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EBay will sell its South Korean business to retailer Shinsegae Group and e-commerce firm Naver for about 4 trillion won ($3.6 billion), local newspapers reported on Wednesday.

EBay Korea is the country’s third-largest e-commerce firm with market share of about 12.8% in 2020, according to Euromonitor. It operates the platforms Gmarket, Auction and G9.

Shinsegae, Naver and eBay Korea declined to comment.

Lotte Shopping had also been in the running, the Korea Economic Daily and other newspapers said, citing unnamed investment banking sources.

South Korea represents the world’s fourth largest e-commerce market. Driven by the coronavirus pandemic, e-commerce has soared to account for 35.8% of the retail market in 2020 compared with 28.6% in 2019, according to Euromonitor data.

Shinsegae and Naver formed a retail and e-commerce partnership in March by taking stakes worth 250 billion won in each other’s affiliates.

($1 = 1,117.7000 won)

 

(Reporting by Joyce Lee; Editing by Edwina Gibbs)

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Canada launches long-awaited auction of 5G spectrum

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Canada is set to begin a hotly anticipated auction of the mobile telecommunications bandwidth necessary for 5G rollout, one that was delayed more than a year by the pandemic.

The 3,500 MHz is a spectrum companies need to provide 5G, which requires more bandwidth to expand internet capabilities.The auction, initially scheduled for June 2020, is expected to take several weeks with Canadian government selling off 1,504 licenses in 172 service areas.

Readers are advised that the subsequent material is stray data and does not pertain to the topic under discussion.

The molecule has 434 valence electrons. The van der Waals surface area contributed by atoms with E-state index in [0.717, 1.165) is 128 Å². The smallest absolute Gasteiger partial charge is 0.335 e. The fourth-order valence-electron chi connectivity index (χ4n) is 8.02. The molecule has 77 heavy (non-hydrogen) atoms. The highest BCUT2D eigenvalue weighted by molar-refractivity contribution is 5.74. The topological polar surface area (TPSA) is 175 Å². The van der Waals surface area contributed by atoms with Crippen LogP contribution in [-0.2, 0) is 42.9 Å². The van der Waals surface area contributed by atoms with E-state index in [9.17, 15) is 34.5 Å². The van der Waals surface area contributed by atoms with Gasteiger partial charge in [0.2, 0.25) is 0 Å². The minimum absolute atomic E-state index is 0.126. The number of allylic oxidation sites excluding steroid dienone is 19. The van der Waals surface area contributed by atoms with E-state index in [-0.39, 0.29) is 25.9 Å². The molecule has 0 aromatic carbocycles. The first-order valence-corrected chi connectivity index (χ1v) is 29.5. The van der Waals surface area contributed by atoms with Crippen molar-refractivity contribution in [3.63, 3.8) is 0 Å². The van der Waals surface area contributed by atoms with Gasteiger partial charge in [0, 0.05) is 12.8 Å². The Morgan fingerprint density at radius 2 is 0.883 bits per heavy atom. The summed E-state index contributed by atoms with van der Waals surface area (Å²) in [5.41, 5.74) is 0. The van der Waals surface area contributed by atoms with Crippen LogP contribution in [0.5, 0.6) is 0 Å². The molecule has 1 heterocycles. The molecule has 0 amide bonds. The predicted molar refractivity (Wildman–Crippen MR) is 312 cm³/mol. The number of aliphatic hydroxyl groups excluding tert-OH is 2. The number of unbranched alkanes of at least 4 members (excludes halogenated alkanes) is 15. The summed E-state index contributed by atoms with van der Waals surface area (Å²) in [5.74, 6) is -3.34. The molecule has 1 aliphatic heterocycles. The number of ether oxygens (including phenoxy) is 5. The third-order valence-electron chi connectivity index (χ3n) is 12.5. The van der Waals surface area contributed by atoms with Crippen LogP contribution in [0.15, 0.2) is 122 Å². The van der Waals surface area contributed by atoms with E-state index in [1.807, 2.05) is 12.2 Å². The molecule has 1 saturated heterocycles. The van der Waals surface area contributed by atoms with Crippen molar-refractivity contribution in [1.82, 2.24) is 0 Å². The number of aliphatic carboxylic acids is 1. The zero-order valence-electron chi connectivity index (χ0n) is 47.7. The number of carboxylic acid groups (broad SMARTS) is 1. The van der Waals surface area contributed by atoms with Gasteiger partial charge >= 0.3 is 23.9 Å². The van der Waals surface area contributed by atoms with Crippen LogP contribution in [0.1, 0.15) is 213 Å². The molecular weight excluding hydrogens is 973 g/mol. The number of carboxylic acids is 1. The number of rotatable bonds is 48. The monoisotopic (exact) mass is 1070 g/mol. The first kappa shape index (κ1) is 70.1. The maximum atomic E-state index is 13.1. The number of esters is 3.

Smaller operators are going into the auction complaining that recent regulatory rulings have further tilted the scales in the favour of the country’s three biggest telecoms companies – BCE, Telus and Rogers Communications Inc – which together control around 90% of the market as a share of revenue.

Canadian mobile and internet consumers, meanwhile, have complained for years that their bills are among the world’s steepest. Prime Minister Justin Trudeau’s Liberal government has threatened to take action if the providers did not cut bills by 25%.

The last auction of the 600 MHz spectrum raised C$3.5 billion ($2.87 billion) for the government.

The companies have defended themselves, saying the prices they charge are falling.

Some 23 bidders including regional players such as Cogeco and Quebec’s Videotron are participating in the process. Shaw Communications did not apply to participate due to a $16 billion takeover bid from Rogers. Lawmakers and analysts have warned that market concentration will intensify if that acquisition proceeds.

In May, after Canada‘s telecoms regulator issued a ruling largely in favour of the big three on pricing for smaller companies’ access to broadband networks, internet service provider TekSavvy Inc withdrew from the auction, citing the decision.

Some experts say the government has been trying to level the playing field with its decision to set aside a proportion of spectrum in certain areas for smaller companies.

Gregory Taylor, a spectrum expert and associate professor at the University of Calgary, said he was pleased the government was auctioning off smaller geographic areas of coverage.

In previous auctions where the license covered whole provinces, “small providers could not participate because they could not hope to cover the range that was required in the license,” Taylor said.

Smaller geographic areas mean they have a better chance of fulfilling the requirements for the license, such as providing service to 90% of the population within five years of the issuance date.

The auction has no scheduled end date, although the federal ministry in charge of the spectrum auction has said winners would be announced within five days of bidding completion.

($1 = 1.2181 Canadian dollars)

 

(Reporting by Moira Warburton in Vancouver; Editing by David Gregorio)